We become a true partner across the organization and we become that orchestra master that I talked about earlier. How are we going to do it? It’s through what I call being the translator of dialects and languages. What that means is we’ve got to speak marketing, product marketing, engineering, HR, etc.
Go out and meet with prospects and customers. Come back and say, hey, you know what, product and marketing? I love the company page but slide 7, I’ve seen it presented seven different ways. Maybe we need to do an accreditation around that to make sure we’re on the same page. Product management, I’ve had the same request 10 times. How do we now move that up on the release cycle? And then go to HR and say, “Let’s talk about that IEP now.”
We’re talking at a much more senior and seasoned level. I heard someone jokingly say, because I’m a seasoned guy with gray hair, “I love that you came because I’ve got belts and shoes older than the person that’s actually talking to me.” We’ve got to make sure, maybe you need a more senior level of seller. Maybe you’re moving from a volume velocity sell to a complex sale or from a complex sale into a big-ticket sale. With each one of those chasms, it requires a different type of seller to come in.
Fred Diamond: We have a quick question, could you tell us again what IEP stands for?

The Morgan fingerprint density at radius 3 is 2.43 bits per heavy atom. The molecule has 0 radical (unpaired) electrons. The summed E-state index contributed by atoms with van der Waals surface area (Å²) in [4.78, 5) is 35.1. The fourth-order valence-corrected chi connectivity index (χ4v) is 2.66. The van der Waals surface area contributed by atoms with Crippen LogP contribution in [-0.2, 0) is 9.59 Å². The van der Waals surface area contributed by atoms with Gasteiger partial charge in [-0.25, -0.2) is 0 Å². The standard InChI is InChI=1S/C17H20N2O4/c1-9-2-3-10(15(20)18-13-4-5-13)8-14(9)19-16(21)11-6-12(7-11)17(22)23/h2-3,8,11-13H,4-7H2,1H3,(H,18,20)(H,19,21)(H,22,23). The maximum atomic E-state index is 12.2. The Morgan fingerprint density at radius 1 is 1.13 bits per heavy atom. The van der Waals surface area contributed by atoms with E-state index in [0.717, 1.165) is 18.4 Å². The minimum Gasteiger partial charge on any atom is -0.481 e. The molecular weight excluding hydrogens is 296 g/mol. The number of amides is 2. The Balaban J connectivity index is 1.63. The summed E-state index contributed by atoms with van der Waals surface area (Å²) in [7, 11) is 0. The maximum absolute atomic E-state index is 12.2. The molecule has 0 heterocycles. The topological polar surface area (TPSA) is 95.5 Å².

Roderick Jefferson: IEP stands for ideal employee profile. I’m all over social media. If you’ve got deeper questions after we talk today beyond things that I’ve answered here, I’m on Instagram, you can find me on LinkedIn, on Twitter, on Facebook. Also, you can go to my consulting firms, YouTube page and there’s all types of information out there that go much deeper on this.
For those that are transitioning into enablement, what I’ve done is actually created a course on Udemy that gives a framework of how to build an organization, how to build a charter. I’m actually giving away the farm, I’m handing out my templates on what’s a charter, how you build this thing, how you collaborate, communicate and orchestrate. What does that really mean in practical application?
If you don’t get enough there, the final piece is I have written a book. I was talking earlier to Fred and I bore my soul on this one. I’m giving away not just the tools and templates, but good, bad and ugly. Everything’s not unicorn and rainbows, folks. I talk about where I screwed up, I give you ideas of what not to do and what does not work.